We test-drive the development version of GNOME Files version 43 and give you details about its looks, features and performance.
GNOME Files (formerly Nautilus) is perhaps the most used desktop application today in GNOME eco-space. And it never received much of an overhaul since its first release while the rest of the GNOME applications and the desktop itself moved to a newer tech stack.
Everything changes now. The GNOME developers are adopting GTK4 and libadwaita for the entire desktop and Files.
GNOME Files version 43, which would release with GNOME 43 release later in 2022, would be impressive. The much-needed rework brings native dark mode, great UI with nice libadwaita touch and GTK4 performance boost.
GNOME Files 43
We installed the development Flatpak version of GNOME Files 43, and here’s what we found.
At first glance, you should notice the nice UI touch – thanks to Libadwaita. The close button is nice and round, while the address bar, selection highlighter, and entire Files window are all properly spaced with rounded corners.
The border highlighters are not present for all the components.
Here’s a quick comparison of the light and dark modes for versions 43 (left) and 42 (right).
The address bar folder separator remains the same. However, the fonts are a little polished. The address bar context menu changed. The Open in Terminal option is gone; instead, you get Open in Other application menu item. A new option, Create Link, is introduced. I think many users will miss the Open in Terminal option.
Update 3/3 (thanks Rashid): The open in terminal option is part of the Nautilus extension package. Hence the Flatpak build can’t “see” it. Hence it is not removed, per se.
Another significant change you should notice in the two main toolbar menus – a) view button and the b) main hamburger menu. Those context menu items show the keyboard shortcuts along with menu items. This makes them look a little more prominent as well.
The folder’s context menu now has a little up arrow pointing to the folder from where it popped up. The right-click context menu for a folder is well organized with groups. For example, the opening actions are grouped while cut, copy, paste are distinctively separate with a horizontal bar in the context menu.
I also noticed a new option, “Paste into the folder”, which is nice.
The Nautilus Search remains almost the same as Files 42, except you can search by Created date/time in Files 43.
However, I noticed one exciting change. The application name for file association in the context menu is removed. For example, if you try to open a text document today in Files 42, it shows the application name associated with it in the context menu. In Files 43, it just shows “Open”. This change, I feel, was unnecessary. It was better earlier.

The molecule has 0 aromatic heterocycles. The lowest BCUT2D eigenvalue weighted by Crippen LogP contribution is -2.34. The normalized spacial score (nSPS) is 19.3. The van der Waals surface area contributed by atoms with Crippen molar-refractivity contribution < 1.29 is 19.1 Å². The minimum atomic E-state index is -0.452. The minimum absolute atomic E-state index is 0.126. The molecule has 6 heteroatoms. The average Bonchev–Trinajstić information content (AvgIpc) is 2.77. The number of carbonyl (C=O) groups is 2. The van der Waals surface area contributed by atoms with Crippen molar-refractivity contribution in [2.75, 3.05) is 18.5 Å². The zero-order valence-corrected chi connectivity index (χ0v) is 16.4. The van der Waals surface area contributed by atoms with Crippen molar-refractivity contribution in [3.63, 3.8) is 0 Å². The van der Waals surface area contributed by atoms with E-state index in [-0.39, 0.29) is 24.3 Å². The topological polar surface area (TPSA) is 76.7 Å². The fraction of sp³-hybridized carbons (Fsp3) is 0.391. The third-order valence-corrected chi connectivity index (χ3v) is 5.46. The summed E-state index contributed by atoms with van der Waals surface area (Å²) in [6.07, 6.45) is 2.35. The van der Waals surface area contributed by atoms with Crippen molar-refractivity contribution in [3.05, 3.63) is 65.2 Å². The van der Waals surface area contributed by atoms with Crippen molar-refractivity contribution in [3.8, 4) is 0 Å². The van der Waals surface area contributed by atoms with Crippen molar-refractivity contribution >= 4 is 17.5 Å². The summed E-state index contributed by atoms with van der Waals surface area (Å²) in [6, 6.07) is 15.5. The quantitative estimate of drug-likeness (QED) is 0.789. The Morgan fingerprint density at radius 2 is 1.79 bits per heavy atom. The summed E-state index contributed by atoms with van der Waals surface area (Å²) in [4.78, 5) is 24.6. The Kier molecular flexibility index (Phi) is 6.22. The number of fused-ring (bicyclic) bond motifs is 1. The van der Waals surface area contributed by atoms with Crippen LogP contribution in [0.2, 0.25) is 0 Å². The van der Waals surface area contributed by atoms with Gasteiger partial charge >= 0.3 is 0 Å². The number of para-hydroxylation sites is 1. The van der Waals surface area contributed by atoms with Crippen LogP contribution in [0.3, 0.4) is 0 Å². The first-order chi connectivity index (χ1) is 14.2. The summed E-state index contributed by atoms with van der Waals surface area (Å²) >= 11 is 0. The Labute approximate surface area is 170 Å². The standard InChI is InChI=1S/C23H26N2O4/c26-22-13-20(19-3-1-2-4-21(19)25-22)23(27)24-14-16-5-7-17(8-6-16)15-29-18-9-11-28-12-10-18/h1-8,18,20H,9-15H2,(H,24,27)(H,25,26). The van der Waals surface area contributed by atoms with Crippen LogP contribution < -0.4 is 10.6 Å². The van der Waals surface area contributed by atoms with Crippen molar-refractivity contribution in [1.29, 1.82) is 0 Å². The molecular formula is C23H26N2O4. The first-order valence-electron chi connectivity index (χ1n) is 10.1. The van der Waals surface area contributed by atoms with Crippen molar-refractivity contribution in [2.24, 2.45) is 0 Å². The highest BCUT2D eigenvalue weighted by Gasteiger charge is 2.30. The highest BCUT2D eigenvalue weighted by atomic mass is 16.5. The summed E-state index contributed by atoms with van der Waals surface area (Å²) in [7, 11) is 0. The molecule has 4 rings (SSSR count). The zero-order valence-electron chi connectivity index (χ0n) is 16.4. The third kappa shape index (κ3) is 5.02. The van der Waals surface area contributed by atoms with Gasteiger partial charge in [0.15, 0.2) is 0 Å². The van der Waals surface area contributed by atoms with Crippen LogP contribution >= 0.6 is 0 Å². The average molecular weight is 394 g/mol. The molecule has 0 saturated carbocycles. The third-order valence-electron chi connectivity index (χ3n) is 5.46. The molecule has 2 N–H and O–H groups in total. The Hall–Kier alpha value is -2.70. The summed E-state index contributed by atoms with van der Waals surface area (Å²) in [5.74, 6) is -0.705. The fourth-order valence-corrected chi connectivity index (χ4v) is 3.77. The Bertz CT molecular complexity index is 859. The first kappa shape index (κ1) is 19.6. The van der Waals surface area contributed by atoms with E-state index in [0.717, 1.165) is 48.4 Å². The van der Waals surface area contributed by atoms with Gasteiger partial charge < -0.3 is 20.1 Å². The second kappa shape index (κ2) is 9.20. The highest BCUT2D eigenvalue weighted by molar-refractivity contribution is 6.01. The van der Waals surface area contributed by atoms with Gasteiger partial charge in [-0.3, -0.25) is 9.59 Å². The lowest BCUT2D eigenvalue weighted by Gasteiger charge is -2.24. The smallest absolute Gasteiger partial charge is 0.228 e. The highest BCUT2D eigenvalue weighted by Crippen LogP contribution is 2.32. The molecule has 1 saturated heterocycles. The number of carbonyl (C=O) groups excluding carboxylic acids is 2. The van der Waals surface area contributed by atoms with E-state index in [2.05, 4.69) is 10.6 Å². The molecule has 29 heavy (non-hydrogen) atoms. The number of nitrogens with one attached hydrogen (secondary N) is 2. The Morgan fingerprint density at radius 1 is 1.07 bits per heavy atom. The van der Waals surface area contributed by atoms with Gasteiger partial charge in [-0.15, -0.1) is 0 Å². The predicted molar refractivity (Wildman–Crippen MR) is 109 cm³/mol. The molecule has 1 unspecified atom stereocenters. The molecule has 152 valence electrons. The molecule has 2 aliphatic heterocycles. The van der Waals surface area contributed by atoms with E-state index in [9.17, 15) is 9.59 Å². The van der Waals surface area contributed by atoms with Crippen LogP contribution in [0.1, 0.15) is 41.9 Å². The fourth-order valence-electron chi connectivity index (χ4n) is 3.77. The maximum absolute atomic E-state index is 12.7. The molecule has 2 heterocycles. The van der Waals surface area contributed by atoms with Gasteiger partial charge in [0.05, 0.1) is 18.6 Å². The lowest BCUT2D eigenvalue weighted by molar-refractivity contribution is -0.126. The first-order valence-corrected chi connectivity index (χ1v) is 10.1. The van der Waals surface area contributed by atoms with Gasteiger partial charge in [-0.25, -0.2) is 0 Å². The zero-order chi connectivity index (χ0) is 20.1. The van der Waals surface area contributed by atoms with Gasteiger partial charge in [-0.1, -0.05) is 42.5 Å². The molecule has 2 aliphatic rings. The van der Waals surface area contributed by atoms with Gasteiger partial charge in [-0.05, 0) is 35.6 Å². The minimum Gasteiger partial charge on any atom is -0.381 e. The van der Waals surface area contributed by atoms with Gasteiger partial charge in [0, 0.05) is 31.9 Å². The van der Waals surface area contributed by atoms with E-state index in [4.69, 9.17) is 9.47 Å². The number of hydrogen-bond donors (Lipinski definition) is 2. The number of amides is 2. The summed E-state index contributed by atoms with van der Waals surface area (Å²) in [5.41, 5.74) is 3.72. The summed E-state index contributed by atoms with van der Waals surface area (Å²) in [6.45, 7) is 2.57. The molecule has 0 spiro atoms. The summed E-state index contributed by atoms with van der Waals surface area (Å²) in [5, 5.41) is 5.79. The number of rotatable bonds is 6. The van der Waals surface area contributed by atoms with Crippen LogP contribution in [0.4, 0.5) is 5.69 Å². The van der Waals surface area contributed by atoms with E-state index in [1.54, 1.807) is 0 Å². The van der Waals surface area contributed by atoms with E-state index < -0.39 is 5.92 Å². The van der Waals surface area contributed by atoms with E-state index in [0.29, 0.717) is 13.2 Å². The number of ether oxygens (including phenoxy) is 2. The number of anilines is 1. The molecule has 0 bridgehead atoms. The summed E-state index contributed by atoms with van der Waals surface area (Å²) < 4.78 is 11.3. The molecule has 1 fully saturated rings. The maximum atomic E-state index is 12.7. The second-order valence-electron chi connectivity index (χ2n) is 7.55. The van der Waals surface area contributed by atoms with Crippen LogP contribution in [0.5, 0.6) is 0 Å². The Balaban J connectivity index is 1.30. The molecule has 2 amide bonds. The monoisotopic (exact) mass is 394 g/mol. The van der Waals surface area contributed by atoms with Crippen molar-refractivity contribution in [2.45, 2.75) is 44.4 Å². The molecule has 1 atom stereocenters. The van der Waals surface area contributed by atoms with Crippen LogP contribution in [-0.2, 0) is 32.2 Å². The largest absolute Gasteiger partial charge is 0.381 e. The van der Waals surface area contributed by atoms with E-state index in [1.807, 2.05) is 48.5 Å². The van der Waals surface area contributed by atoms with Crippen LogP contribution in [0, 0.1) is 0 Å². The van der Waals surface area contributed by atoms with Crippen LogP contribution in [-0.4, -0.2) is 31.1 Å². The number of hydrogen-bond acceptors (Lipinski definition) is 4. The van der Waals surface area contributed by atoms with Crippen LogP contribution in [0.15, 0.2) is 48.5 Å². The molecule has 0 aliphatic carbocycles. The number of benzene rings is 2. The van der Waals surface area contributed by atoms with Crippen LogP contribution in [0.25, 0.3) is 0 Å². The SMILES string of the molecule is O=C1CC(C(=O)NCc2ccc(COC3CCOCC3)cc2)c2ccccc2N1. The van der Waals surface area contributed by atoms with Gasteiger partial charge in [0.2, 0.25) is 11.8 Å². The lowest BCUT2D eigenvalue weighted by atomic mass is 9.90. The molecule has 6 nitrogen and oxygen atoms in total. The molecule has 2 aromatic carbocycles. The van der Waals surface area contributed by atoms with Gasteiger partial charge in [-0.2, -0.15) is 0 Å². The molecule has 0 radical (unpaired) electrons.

Update 3/3: (thanks Rashid) As I was trying out the sandboxed Flatpak version of 43, it doesn’t see the system associations. So, it’s not a change. But again, I wonder what if someone tries to use the Flatpak version itself for real.
So, that’s the overall changes I found in the new GTK4 version of this application. But it looks nice? Isn’t it. Moreover, if you are coming straight from Ubuntu 20.04 LTS, which contains Files 3.38, then perhaps your experience would be a “wow”. Most of the sections changed if you compare Files 43 with Files 3.38. It would be quite an experience for those users.
You should remember version 43 is still in development so that things may change in the coming days in the final shipment.
If I compare various Linux file managers, others have far more options than GNOME Files today.
For example, Nemo or Dolphin – the two best file managers outsmart Files in various ways. To compare the features, GNOME Files doesn’t have some popular features –
- Dual-pane or split view
- Opening a root folder from the context menu is difficult
- An up arrow for folder browsing
- No option to create a new file (text, spreadsheet, etc.) from the context menu
- More Sorting and Searching Functions
We hope these features come to GNOME Files soon.
When it will be available
As stated above, this version of GNOME Files will be available with GNOME 43. Hence, you should have it on Ubuntu 22.10 during the October 2022 cycle and Fedora 37 later this year from the Linux Distribution schedule perspective.
Unfortunately, Ubuntu 22.04 LTS (Jammy Jellyfish) and GNOME 42 with Fedora 36 would not have GNOME Files 43. The primary reason is the schedule mismatch, and it is one of the complex applications to port to GTK4 and test thoroughly. However, most of the above stated internal features would still be available with Files 42. But it may lack the nice UI changes and theme.
That said, I believe the popular file manager looks nice, and users should be thrilled to use it when it releases. Let me know your opinion about the new changes in GNOME Files 43 below in the comment box.